Is China against Hinduism

Faith: Deeply religious Indians, flexible Chinese


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China's temples are well visited, but less by believers - mainly tourists. Cameras and sun hats shape the picture more than the traditional clothing of the monks. Many a visitor lights incense sticks, kneels down in front of the altar or throws a coin at the temple bell, which then promises wealth or luck. Many Chinese believe there is a need, because it can't do any harm.

Very few describe themselves as really religious. China's temples are following the trend. They sell themselves and run the risk of degenerating into a kitsch program. All sorts of junk is for sale and the visit often costs high admission. A temple that does not make it among the local attractions remains empty. Even the famous Confucius Temple in Beijing looks deserted on many days.

An empty temple? Unthinkable in India. Every church, no matter how small, is well attended. In Indian temples, regardless of their style, there is a lot of hustle and bustle and sometimes confused confusion. There is singing, dancing, seldom quiet meditation. As diverse as the gods and the colors of the temples, so vividly most Indians practice their religion to this day. Hardly any other country is home to as many different faiths as India. The overwhelming majority of Indians belong to Hinduism, one of the oldest religions in the world.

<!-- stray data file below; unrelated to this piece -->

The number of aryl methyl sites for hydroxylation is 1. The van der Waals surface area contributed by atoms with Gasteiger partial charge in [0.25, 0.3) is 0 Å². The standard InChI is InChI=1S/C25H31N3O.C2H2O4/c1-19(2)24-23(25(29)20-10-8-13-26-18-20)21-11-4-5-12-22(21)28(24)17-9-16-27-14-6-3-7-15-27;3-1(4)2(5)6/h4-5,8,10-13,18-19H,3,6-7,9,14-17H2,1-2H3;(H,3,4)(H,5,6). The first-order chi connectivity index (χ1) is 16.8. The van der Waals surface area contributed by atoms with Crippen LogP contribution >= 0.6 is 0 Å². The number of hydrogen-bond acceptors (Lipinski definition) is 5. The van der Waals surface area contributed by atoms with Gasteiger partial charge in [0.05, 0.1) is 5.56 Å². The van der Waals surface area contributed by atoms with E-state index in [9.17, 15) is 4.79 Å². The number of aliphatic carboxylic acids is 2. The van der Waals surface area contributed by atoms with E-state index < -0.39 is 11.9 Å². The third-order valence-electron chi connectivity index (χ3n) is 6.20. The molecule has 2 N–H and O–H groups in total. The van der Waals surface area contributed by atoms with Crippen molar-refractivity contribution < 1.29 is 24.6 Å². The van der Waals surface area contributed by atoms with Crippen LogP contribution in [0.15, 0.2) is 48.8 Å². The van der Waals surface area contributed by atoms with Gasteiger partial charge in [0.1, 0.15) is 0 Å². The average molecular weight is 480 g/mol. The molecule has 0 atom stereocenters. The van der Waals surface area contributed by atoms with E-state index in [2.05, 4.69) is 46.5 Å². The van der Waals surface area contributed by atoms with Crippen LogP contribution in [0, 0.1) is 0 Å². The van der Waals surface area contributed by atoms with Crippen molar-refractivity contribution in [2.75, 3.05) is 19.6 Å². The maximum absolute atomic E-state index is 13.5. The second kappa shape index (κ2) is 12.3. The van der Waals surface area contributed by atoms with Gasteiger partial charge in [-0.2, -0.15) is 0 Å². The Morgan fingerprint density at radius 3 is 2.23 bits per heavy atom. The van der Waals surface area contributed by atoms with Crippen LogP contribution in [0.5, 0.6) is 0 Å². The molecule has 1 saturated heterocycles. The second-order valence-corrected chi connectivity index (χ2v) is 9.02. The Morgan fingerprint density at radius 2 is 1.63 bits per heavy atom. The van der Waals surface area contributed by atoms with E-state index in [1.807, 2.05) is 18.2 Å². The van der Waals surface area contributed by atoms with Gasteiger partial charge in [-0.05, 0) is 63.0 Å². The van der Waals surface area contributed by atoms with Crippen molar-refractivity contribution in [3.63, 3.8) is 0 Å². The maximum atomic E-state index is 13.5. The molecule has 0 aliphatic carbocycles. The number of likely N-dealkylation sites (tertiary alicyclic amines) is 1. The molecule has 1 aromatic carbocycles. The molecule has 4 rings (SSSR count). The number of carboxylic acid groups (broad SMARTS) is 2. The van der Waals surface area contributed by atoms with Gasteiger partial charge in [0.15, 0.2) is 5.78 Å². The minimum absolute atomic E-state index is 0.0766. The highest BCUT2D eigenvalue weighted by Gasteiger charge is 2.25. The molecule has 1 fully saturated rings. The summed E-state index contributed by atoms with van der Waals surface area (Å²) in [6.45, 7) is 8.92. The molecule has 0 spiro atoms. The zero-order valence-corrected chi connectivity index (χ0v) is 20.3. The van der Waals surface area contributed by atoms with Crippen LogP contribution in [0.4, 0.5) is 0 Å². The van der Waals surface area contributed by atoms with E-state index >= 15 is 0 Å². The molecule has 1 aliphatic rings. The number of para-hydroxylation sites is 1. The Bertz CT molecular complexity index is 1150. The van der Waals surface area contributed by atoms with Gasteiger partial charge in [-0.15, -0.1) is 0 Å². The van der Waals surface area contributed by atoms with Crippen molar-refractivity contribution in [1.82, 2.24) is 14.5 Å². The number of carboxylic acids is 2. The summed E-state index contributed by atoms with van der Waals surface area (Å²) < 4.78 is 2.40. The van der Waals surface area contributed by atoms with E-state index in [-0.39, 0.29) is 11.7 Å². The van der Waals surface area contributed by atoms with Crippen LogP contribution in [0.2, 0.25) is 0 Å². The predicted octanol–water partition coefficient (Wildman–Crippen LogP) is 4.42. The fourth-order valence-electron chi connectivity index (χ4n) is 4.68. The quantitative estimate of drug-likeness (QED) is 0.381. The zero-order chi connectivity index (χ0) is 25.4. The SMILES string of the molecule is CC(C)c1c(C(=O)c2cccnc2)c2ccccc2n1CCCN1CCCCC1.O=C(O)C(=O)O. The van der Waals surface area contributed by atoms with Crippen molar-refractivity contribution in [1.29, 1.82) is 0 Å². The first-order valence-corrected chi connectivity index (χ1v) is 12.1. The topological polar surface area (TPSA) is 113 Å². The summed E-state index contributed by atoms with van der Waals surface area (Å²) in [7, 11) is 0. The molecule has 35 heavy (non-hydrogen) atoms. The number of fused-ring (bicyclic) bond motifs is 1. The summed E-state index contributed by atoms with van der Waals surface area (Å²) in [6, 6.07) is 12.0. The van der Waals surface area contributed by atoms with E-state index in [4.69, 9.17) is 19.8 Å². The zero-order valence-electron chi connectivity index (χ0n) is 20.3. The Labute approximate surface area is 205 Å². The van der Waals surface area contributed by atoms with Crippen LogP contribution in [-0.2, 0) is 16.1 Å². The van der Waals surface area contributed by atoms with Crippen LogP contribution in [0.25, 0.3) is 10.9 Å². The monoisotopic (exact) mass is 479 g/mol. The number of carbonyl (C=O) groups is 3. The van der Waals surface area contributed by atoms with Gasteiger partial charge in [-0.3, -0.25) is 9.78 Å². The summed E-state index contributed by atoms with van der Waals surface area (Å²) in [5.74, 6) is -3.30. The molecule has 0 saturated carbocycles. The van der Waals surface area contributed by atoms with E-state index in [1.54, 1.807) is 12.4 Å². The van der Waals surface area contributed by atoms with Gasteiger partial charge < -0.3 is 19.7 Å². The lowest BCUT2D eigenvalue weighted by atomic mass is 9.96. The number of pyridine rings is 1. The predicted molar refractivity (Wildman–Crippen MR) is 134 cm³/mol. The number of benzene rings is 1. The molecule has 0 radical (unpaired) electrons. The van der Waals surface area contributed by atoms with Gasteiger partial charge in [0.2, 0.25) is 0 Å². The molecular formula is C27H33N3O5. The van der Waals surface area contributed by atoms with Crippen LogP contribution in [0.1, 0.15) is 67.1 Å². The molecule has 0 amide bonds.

Gandhi and Mao shaped India and China

In India as in China, the constitution guarantees freedom of religion. But the interpretations of this freedom could hardly be more different. In India, for example, the Sikkhs, a religious minority, are exempted from the theoretically prevailing helmet requirement when riding a motorcycle. A devout Sikkh may not take off his turban, a Sikkh woman may not cover her head. Legislation takes this into account. Lots of legal exemptions guarantee the different faiths of India an unhindered practice of their religion.

In China, on the other hand, religions must by no means get in the way of state processes. If they do it anyway, see the Falungong sect, they will be banned and persecuted. In any case, China only recognizes a selection of the religions. There is great distrust of the new religions and proselytizing is prohibited. India is shaped by Gandhi's peaceful resistance and his teaching of tolerance, China by Mao Zedong, the critic of all religions, who sought to completely destroy the past in order to create something completely new. This is still having an impact today, in both countries.

India's religious tolerance is widely praised, sometimes even highlighted as exemplary. While Germany today is faced with the challenge of dealing properly with the new religious diversity - for example the circumcision debate - India has been conflict-tested on this point for several thousand years. Hindus, Muslims, Sikkhs and Buddhists, they live together peacefully in India. Mostly at least: In the state of Gujarat in northwest India, Prime Minister Narendra Modi is currently being re-elected by a large majority, a man who is guilty of persecuting Muslims, who has allowed their murder, perhaps even ordered them. In India, too, every religious community is closest to itself and the limits of tolerance are quickly reached. If a Muslim slaughters a cow, he runs the risk of turning the Hindu mob against him. In the Indian multi-ethnic state, deeply religious worlds inevitably collide.